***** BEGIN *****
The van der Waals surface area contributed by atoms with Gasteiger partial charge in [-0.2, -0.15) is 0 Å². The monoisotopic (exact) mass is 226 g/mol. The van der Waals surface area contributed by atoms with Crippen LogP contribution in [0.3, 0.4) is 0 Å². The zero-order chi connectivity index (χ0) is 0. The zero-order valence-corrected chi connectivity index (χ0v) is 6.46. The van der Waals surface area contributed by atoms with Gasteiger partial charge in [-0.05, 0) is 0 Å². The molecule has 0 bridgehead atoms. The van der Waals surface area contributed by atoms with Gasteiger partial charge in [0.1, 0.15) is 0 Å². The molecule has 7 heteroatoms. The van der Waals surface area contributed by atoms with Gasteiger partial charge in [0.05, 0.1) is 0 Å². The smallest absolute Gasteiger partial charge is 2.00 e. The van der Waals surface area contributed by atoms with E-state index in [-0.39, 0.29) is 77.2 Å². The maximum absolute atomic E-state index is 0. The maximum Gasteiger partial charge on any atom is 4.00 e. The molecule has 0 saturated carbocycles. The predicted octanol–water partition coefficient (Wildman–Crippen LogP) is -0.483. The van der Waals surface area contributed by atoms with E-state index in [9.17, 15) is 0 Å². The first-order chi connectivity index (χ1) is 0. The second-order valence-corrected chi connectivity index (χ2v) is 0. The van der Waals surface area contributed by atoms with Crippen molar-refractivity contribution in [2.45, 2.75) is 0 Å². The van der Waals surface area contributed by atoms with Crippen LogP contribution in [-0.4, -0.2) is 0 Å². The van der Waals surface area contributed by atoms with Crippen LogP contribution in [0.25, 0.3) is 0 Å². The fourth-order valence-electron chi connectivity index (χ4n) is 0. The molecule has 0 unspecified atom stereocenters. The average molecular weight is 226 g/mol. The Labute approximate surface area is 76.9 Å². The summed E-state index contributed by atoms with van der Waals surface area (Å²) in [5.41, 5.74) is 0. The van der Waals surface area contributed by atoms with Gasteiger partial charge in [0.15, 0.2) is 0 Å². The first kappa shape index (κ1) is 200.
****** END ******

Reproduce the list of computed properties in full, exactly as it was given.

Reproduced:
The van der Waals surface area contributed by atoms with Gasteiger partial charge in [-0.2, -0.15) is 0 Å². The monoisotopic (exact) mass is 226 g/mol. The van der Waals surface area contributed by atoms with Crippen LogP contribution in [0.3, 0.4) is 0 Å². The zero-order chi connectivity index (χ0) is 0. The zero-order valence-corrected chi connectivity index (χ0v) is 6.46. The van der Waals surface area contributed by atoms with Gasteiger partial charge in [-0.05, 0) is 0 Å². The molecule has 0 bridgehead atoms. The van der Waals surface area contributed by atoms with Gasteiger partial charge in [0.1, 0.15) is 0 Å². The molecule has 7 heteroatoms. The van der Waals surface area contributed by atoms with Gasteiger partial charge in [0.05, 0.1) is 0 Å². The smallest absolute Gasteiger partial charge is 2.00 e. The van der Waals surface area contributed by atoms with E-state index in [-0.39, 0.29) is 77.2 Å². The maximum absolute atomic E-state index is 0. The maximum Gasteiger partial charge on any atom is 4.00 e. The molecule has 0 saturated carbocycles. The predicted octanol–water partition coefficient (Wildman–Crippen LogP) is -0.483. The van der Waals surface area contributed by atoms with E-state index in [9.17, 15) is 0 Å². The first-order chi connectivity index (χ1) is 0. The second-order valence-corrected chi connectivity index (χ2v) is 0. The van der Waals surface area contributed by atoms with Crippen molar-refractivity contribution in [2.45, 2.75) is 0 Å². The van der Waals surface area contributed by atoms with Crippen LogP contribution in [-0.4, -0.2) is 0 Å². The van der Waals surface area contributed by atoms with Crippen LogP contribution in [0.25, 0.3) is 0 Å². The fourth-order valence-electron chi connectivity index (χ4n) is 0. The molecule has 0 unspecified atom stereocenters. The average molecular weight is 226 g/mol. The Labute approximate surface area is 76.9 Å². The summed E-state index contributed by atoms with van der Waals surface area (Å²) in [5.41, 5.74) is 0. The van der Waals surface area contributed by atoms with Gasteiger partial charge in [0.15, 0.2) is 0 Å². The first kappa shape index (κ1) is 200.